2019 Double-Crop Soybeans

The long and drawn out harvest in Southern Illinois continues and will most likely have extended into December this year.  Full season and double-crop soybean yields have been above average for the most part. The two largest contributing factors to these higher than usual yields have been an earlier planting date and timely late August and September rains.

Wheat harvest occurred about a week earlier than normal this year. The months of May and June in Southern Illinois were hotter and dryer than normal with May setting a record in many counties. This contributed to rapid early maturity and lower yields of the wheat crop.  

Double-crop soybeans were planted the second and third week of June into very dry soil conditions. Many commented that there was little or no moisture at planting depths of 1.5 to 2 inches. Some decided to plant the beans into the dry soil while others decided to wait until it rained. This is always a difficult decision to make with double-crops, but planting early seems to have been the right choice this year. Those beans were in the soil about seven days before rainfall came, in large amounts in some areas, and helped get them started. Those that waited were planting 10 days or more later after the rain.  

Earlier planted soybeans tended to be higher yielding than those planted after the rain. Almost ideal growing conditions in August and September, along with timely rains in most areas, helped contribute to ideal growing conditions for the double-crops. The earlier planted beans had more height and canopy coverage than those planted 14 days later. Regardless of planting date, it is not uncommon to hear 50- to 70-bushel double-crop yields this year.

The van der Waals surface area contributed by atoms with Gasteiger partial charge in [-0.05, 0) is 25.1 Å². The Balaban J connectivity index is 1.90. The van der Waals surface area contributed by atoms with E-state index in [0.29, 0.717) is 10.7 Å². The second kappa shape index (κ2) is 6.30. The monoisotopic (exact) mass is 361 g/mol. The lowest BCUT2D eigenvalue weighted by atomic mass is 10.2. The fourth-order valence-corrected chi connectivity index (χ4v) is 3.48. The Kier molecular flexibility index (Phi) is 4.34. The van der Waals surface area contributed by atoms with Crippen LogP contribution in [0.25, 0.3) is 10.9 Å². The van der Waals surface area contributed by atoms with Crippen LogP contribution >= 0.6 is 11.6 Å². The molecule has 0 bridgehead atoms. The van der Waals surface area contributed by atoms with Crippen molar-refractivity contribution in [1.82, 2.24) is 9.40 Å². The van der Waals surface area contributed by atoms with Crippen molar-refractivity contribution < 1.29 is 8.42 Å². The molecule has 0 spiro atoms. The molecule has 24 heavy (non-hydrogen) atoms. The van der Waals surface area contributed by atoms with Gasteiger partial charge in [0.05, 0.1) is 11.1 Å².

The biggest factor hampering harvest, though, was the early October frost. In many instances double-crops were still very green and had yet to even begin turning when the frost came. In some cases, later maturity group beans were still blooming in a few places. This frost event helped turn the beans, but they never really “matured” or dried down properly. Cloudy weather with frequent light rains kept the plants green even though the leaves were killed and fell off the plant. This weather pattern also kept bean seeds from drying down. Reports of double-crops being cut the week of Thanksgiving showed moisture running between 13 and 22 percent.

All in all, it was a very good year for double-crop bean yields, even with the challenges the crop faced at planting and harvest.

Kelly Robertson
Kelly was raised on a family farm in Benton, Illinois and graduated from Southern Illinois University (SIU)-Carbondale with a bachelor's in agriculture education and mechanization, and a master's in plant and soil science. He has spent 25 years as a soil fertility agronomist and precision agriculture consultant in Southern Illinois while also spending 4 years as a Farm/Agronomy Manager and GIS Coordinator for a large farm in southeastern Illinois. He is a Certified Professional Agronomist and a Certified Crop Adviser and was the Double-Crop Specialist for the Illinois Soybean Association in 2015.



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